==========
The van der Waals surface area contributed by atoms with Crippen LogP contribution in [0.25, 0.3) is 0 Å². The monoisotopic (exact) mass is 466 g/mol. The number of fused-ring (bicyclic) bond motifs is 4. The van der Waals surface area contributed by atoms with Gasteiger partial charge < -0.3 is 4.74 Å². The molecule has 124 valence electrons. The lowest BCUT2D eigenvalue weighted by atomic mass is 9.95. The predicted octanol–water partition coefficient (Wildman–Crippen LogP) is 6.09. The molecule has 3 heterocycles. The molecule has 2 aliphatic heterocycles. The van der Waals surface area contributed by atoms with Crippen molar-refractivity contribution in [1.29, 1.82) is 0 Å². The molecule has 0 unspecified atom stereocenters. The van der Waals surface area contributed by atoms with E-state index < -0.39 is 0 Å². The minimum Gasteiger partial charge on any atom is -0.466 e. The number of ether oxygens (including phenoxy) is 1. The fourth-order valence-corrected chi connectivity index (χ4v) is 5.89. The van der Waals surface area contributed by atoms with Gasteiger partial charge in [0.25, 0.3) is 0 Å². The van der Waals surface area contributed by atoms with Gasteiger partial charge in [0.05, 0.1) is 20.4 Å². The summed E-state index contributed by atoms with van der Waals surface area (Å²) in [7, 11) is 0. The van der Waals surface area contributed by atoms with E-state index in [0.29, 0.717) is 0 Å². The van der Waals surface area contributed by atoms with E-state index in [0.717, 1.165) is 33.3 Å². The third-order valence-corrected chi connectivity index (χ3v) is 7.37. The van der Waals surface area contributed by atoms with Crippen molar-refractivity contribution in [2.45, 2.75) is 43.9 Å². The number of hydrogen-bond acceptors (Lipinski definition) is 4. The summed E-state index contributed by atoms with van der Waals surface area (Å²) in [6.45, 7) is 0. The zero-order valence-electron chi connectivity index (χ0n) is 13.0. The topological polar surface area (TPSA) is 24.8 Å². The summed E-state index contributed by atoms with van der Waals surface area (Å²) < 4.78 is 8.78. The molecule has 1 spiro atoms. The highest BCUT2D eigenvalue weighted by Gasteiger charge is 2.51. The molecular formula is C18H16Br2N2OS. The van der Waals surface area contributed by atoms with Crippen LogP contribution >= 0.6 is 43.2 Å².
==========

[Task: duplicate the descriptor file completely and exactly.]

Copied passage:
The van der Waals surface area contributed by atoms with Crippen LogP contribution in [0.25, 0.3) is 0 Å². The monoisotopic (exact) mass is 466 g/mol. The number of fused-ring (bicyclic) bond motifs is 4. The van der Waals surface area contributed by atoms with Gasteiger partial charge < -0.3 is 4.74 Å². The molecule has 124 valence electrons. The lowest BCUT2D eigenvalue weighted by atomic mass is 9.95. The predicted octanol–water partition coefficient (Wildman–Crippen LogP) is 6.09. The molecule has 3 heterocycles. The molecule has 2 aliphatic heterocycles. The van der Waals surface area contributed by atoms with Crippen molar-refractivity contribution in [1.29, 1.82) is 0 Å². The molecule has 0 unspecified atom stereocenters. The van der Waals surface area contributed by atoms with E-state index < -0.39 is 0 Å². The minimum Gasteiger partial charge on any atom is -0.466 e. The number of ether oxygens (including phenoxy) is 1. The fourth-order valence-corrected chi connectivity index (χ4v) is 5.89. The van der Waals surface area contributed by atoms with Gasteiger partial charge in [0.25, 0.3) is 0 Å². The van der Waals surface area contributed by atoms with Gasteiger partial charge in [0.05, 0.1) is 20.4 Å². The summed E-state index contributed by atoms with van der Waals surface area (Å²) in [7, 11) is 0. The van der Waals surface area contributed by atoms with E-state index in [0.29, 0.717) is 0 Å². The van der Waals surface area contributed by atoms with E-state index in [0.717, 1.165) is 33.3 Å². The third-order valence-corrected chi connectivity index (χ3v) is 7.37. The van der Waals surface area contributed by atoms with Crippen molar-refractivity contribution in [2.45, 2.75) is 43.9 Å². The number of hydrogen-bond acceptors (Lipinski definition) is 4. The summed E-state index contributed by atoms with van der Waals surface area (Å²) in [6.45, 7) is 0. The zero-order valence-electron chi connectivity index (χ0n) is 13.0. The topological polar surface area (TPSA) is 24.8 Å². The summed E-state index contributed by atoms with van der Waals surface area (Å²) < 4.78 is 8.78. The molecule has 1 spiro atoms. The highest BCUT2D eigenvalue weighted by Gasteiger charge is 2.51. The molecular formula is C18H16Br2N2OS. The van der Waals surface area contributed by atoms with Crippen LogP contribution >= 0.6 is 43.2 Å².